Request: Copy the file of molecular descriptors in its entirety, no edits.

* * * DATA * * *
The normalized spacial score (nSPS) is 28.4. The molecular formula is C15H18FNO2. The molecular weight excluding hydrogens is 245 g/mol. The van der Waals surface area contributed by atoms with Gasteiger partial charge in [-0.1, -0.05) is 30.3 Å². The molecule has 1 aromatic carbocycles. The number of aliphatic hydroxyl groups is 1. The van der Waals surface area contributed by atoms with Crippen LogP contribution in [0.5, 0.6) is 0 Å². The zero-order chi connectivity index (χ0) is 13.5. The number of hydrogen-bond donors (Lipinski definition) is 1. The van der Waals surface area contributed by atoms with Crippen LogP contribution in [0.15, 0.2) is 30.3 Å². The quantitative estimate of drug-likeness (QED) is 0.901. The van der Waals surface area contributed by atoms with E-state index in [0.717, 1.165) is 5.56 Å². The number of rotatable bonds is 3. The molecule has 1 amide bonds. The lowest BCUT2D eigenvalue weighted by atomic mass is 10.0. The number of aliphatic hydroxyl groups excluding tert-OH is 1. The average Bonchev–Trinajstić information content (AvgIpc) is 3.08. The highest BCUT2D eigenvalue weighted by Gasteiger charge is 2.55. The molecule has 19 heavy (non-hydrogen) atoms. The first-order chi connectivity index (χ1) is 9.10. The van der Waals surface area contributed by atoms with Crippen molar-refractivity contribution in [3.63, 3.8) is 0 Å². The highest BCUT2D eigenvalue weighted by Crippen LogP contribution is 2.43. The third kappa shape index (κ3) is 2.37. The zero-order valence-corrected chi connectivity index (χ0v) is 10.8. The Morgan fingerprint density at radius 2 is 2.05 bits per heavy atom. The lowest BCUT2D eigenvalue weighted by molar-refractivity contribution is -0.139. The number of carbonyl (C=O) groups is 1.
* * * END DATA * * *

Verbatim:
The normalized spacial score (nSPS) is 28.4. The molecular formula is C15H18FNO2. The molecular weight excluding hydrogens is 245 g/mol. The van der Waals surface area contributed by atoms with Gasteiger partial charge in [-0.1, -0.05) is 30.3 Å². The molecule has 1 aromatic carbocycles. The number of aliphatic hydroxyl groups is 1. The van der Waals surface area contributed by atoms with Crippen LogP contribution in [0.5, 0.6) is 0 Å². The zero-order chi connectivity index (χ0) is 13.5. The number of hydrogen-bond donors (Lipinski definition) is 1. The van der Waals surface area contributed by atoms with Crippen LogP contribution in [0.15, 0.2) is 30.3 Å². The quantitative estimate of drug-likeness (QED) is 0.901. The van der Waals surface area contributed by atoms with E-state index in [0.717, 1.165) is 5.56 Å². The number of rotatable bonds is 3. The molecule has 1 amide bonds. The lowest BCUT2D eigenvalue weighted by atomic mass is 10.0. The number of aliphatic hydroxyl groups excluding tert-OH is 1. The average Bonchev–Trinajstić information content (AvgIpc) is 3.08. The highest BCUT2D eigenvalue weighted by Gasteiger charge is 2.55. The molecule has 19 heavy (non-hydrogen) atoms. The first-order chi connectivity index (χ1) is 9.10. The van der Waals surface area contributed by atoms with Crippen molar-refractivity contribution in [3.63, 3.8) is 0 Å². The highest BCUT2D eigenvalue weighted by Crippen LogP contribution is 2.43. The third kappa shape index (κ3) is 2.37. The zero-order valence-corrected chi connectivity index (χ0v) is 10.8. The Morgan fingerprint density at radius 2 is 2.05 bits per heavy atom. The lowest BCUT2D eigenvalue weighted by molar-refractivity contribution is -0.139. The number of carbonyl (C=O) groups is 1.